Antibodies for the Prevention and Treatment of Viral Diseases

Antibodies are an important component in host immune responses to viral pathogens. Because of their unique maturation process, antibodies can evolve to be highly specific to viral antigens. A key strategy for preventing, treating and curing viral infections is the passive provision of anti-viral antibodies. Evidence for the utility of this strategy has been noted across various viral infections. So far, they have essentially been selected and used on the basis of their virus-neutralizing activity and/or cell-killing activity to blunt viral propagation via direct mechanisms.

The History of Antibody Therapy

Animal or human sera or plasmas containing antibodies have been used worldwide for the prophylaxis and therapy of infectious diseases of known and unknown causes since the late 1800s. The earliest application of antibodies as a treatment for viral infections can be traced back to the early 20th century, the use of sera from infected humans who had recovered from the same infection. Emil von Behring was awarded the first Nobel Prize in Physiology or Medicine in 1901 for his discovery of serum therapy for diphtheria. As a matter of fact, therapeutic serum inoculations against measles and mumps have been practiced in Europe since the 1930s. This treatment is termed “antibody therapy” or “passive immunization.”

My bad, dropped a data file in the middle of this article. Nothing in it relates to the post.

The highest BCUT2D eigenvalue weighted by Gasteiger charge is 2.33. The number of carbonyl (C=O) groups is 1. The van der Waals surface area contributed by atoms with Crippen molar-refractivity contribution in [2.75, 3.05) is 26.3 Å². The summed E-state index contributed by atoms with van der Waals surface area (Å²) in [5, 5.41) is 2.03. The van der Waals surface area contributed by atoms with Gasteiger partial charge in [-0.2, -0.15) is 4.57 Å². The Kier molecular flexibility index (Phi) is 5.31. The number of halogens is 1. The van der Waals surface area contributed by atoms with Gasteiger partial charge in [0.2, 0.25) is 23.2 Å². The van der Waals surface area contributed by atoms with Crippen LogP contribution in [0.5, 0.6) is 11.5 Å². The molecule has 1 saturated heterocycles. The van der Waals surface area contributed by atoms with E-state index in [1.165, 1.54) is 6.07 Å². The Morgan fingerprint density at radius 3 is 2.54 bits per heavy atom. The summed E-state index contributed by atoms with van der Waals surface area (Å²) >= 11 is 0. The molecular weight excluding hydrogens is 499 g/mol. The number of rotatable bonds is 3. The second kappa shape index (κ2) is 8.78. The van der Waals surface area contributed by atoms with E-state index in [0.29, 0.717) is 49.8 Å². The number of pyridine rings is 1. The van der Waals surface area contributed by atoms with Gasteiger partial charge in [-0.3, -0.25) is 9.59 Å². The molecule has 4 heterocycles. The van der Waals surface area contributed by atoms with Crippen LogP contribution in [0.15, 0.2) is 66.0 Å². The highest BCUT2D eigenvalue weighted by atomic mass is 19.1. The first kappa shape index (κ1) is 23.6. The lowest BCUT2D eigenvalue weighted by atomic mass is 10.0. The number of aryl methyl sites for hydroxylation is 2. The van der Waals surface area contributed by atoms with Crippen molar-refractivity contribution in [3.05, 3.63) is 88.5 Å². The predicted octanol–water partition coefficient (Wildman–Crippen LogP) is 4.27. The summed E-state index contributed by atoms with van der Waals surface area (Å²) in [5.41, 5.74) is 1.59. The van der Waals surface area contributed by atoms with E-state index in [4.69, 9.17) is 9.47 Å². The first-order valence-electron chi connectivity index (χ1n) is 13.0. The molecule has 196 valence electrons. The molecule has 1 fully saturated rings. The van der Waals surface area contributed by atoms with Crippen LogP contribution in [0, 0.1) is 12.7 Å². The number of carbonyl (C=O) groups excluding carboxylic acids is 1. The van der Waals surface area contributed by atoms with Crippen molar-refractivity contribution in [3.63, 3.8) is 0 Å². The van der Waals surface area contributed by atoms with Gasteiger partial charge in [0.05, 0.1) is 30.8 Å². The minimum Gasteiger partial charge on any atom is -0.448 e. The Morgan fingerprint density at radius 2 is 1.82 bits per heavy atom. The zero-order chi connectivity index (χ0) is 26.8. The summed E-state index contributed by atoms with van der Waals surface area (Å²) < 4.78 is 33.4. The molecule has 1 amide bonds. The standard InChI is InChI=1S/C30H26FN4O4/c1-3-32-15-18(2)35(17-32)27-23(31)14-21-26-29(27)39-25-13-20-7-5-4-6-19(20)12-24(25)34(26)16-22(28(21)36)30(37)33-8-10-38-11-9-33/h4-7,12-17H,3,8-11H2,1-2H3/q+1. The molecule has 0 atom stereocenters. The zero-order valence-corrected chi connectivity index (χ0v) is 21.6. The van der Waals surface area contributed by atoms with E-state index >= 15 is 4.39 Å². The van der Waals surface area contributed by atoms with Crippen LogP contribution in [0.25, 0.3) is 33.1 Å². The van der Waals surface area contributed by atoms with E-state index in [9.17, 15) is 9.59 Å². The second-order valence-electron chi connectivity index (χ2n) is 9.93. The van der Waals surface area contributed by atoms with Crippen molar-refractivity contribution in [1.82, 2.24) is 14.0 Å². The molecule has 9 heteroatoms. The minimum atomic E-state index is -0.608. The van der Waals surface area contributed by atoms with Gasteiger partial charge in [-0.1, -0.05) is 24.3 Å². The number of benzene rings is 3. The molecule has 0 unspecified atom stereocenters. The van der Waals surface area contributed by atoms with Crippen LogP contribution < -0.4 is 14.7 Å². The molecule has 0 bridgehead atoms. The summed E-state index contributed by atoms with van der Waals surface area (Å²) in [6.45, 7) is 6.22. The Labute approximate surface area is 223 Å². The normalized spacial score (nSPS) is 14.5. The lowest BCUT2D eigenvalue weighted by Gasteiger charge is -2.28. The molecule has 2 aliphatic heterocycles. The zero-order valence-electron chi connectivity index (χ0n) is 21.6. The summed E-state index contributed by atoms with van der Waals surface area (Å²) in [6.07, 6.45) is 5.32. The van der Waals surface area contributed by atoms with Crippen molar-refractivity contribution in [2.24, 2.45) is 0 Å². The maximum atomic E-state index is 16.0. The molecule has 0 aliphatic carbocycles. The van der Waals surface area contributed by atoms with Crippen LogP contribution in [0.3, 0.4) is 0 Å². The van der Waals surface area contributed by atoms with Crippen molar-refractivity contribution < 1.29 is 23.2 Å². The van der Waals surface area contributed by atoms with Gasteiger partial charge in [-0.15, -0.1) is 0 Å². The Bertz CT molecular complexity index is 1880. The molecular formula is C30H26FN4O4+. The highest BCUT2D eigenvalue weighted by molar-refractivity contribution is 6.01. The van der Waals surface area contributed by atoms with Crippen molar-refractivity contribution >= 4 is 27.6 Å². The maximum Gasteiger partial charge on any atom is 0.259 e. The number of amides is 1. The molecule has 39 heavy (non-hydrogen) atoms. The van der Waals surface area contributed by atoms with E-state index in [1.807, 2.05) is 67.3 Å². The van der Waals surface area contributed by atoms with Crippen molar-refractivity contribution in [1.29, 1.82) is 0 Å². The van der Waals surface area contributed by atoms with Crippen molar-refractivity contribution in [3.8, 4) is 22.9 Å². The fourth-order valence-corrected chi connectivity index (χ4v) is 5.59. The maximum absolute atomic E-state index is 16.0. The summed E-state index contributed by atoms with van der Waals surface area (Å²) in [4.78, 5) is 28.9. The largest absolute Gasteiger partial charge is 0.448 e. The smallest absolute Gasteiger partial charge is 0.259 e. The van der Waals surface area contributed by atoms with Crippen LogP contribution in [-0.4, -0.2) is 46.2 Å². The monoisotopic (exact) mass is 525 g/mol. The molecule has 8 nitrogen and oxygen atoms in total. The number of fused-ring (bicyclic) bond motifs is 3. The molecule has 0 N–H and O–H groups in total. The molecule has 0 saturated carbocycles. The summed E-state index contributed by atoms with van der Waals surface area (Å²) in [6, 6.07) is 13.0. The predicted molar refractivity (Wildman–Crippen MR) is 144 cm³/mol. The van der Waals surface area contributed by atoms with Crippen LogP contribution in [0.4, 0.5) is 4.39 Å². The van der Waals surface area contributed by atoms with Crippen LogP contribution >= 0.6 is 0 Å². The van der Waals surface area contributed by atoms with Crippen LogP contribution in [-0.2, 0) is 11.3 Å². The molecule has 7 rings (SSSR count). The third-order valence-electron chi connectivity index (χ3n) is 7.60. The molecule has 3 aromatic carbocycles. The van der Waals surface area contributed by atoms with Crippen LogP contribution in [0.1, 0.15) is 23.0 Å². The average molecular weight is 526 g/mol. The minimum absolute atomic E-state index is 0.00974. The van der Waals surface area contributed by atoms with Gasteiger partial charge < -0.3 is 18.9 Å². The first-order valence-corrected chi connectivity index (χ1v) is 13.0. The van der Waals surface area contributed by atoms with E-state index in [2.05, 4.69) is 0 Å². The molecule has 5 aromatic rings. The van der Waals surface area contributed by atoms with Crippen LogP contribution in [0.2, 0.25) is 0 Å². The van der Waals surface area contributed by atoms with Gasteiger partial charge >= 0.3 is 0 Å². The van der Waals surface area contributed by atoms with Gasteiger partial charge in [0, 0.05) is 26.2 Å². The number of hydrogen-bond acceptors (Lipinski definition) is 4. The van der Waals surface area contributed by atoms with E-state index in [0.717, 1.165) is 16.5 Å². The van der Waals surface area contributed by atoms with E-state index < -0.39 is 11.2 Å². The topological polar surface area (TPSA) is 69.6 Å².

Chart shows the milestones in antibody technology. Fig.1 Chart shows the milestones in antibody technology. (Chan, 2009)

The Development of Antibodies Products

Antibodies continue to be indicated for prophylaxis either prior to an anticipated exposure especially in situations of travel, or more commonly following an exposure. Many effective polyclonal antibody products have been developed that target either prevention of viral infections related diseases. These products include Tetanus Immune Globulin, Rabies Immune Globulin, Hepatitis B Immune Globulin, CMV Globulin, etc. A common disadvantage of polyclonal preparations is that many of their constituent virus-specific antibodies are non-neutralizing. Moreover, polyclonal sera have to be screened and treated due to risks related to the use of blood products. Monoclonal antibodies (mAbs) therapies may also provide an additional option to reduce the likelihood of serious illness in unvaccinated people, for example in those with viral infections such as Ebola or Rabies. There is also potential to use mAbs for those deemed at high risk, or people with compromised or suppressed immune systems who need extra protection. Additionally, therapeutic cocktail antibodies, combinations of two or more mAbs, hold all advantages of mAbs. Moreover, it targets more than one epitope or even binds multiple antigens like polyclonal antibodies. A cocktail is a better choice for treating varying infectious diseases.

Development of therapeutic antibodies against COVID-19. Fig.2 Development of therapeutic antibodies against COVID-19. (Ning, 2021)

More Details

Creative Biolabs provides numerous antibodies for virological research. Using a variety of hosts, we can provide polyclonal or monoclonal antibodies relying on your applications. We also offer a wide range of ViroAntibody services including discovery, engineering, customized services. Please feel free to contact us for further information.

References

  1. Chan, C.E.Z.; et al. The use of antibodies in the treatment of infectious diseases. Singapore Med J. 2009, 50 (7): 663-672.
  2. Ning, L.; et al. Development and application of therapeutic antibodies against COVID-19. International journal of biological sciences. 2021, 17(6): 1486.
All products and services are intended for Research Use Only, and NOT to be used in diagnostic or therapeutic procedures.

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